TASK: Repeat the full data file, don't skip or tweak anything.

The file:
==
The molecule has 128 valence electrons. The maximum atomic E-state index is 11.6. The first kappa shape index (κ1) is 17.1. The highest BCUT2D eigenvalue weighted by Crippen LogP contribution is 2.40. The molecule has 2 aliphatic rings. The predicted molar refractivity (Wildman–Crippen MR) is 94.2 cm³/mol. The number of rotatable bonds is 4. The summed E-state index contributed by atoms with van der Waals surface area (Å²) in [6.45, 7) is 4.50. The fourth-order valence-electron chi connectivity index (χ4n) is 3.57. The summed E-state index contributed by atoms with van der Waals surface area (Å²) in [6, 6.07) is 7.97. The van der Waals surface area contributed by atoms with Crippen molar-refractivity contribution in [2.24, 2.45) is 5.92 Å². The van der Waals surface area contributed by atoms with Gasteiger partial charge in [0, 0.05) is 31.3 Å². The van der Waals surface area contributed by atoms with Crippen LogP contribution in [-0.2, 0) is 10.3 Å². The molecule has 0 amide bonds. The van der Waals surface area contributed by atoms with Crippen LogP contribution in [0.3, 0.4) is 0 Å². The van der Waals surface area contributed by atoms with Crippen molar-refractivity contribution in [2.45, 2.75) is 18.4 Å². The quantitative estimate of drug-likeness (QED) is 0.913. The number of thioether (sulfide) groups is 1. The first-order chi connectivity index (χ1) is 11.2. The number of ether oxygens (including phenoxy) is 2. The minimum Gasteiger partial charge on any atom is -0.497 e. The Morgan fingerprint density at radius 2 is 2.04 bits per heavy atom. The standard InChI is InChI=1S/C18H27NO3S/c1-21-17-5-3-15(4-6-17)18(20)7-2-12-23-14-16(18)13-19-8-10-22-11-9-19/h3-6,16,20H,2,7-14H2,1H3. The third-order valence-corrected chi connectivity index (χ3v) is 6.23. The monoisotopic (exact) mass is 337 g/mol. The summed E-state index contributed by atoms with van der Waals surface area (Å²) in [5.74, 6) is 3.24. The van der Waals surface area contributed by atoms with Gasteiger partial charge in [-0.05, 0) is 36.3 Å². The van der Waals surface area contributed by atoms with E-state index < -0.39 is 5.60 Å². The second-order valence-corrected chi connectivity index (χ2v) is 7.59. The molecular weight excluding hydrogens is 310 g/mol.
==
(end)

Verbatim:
The molecule has 128 valence electrons. The maximum atomic E-state index is 11.6. The first kappa shape index (κ1) is 17.1. The highest BCUT2D eigenvalue weighted by Crippen LogP contribution is 2.40. The molecule has 2 aliphatic rings. The predicted molar refractivity (Wildman–Crippen MR) is 94.2 cm³/mol. The number of rotatable bonds is 4. The summed E-state index contributed by atoms with van der Waals surface area (Å²) in [6.45, 7) is 4.50. The fourth-order valence-electron chi connectivity index (χ4n) is 3.57. The summed E-state index contributed by atoms with van der Waals surface area (Å²) in [6, 6.07) is 7.97. The van der Waals surface area contributed by atoms with Crippen molar-refractivity contribution in [2.24, 2.45) is 5.92 Å². The van der Waals surface area contributed by atoms with Gasteiger partial charge in [0, 0.05) is 31.3 Å². The van der Waals surface area contributed by atoms with Crippen LogP contribution in [-0.2, 0) is 10.3 Å². The molecule has 0 amide bonds. The van der Waals surface area contributed by atoms with Crippen LogP contribution in [0.3, 0.4) is 0 Å². The van der Waals surface area contributed by atoms with Crippen molar-refractivity contribution in [2.45, 2.75) is 18.4 Å². The quantitative estimate of drug-likeness (QED) is 0.913. The number of thioether (sulfide) groups is 1. The first-order chi connectivity index (χ1) is 11.2. The number of ether oxygens (including phenoxy) is 2. The minimum Gasteiger partial charge on any atom is -0.497 e. The Morgan fingerprint density at radius 2 is 2.04 bits per heavy atom. The standard InChI is InChI=1S/C18H27NO3S/c1-21-17-5-3-15(4-6-17)18(20)7-2-12-23-14-16(18)13-19-8-10-22-11-9-19/h3-6,16,20H,2,7-14H2,1H3. The third-order valence-corrected chi connectivity index (χ3v) is 6.23. The monoisotopic (exact) mass is 337 g/mol. The summed E-state index contributed by atoms with van der Waals surface area (Å²) in [5.74, 6) is 3.24. The van der Waals surface area contributed by atoms with Gasteiger partial charge in [-0.05, 0) is 36.3 Å². The van der Waals surface area contributed by atoms with E-state index < -0.39 is 5.60 Å². The second-order valence-corrected chi connectivity index (χ2v) is 7.59. The molecular weight excluding hydrogens is 310 g/mol.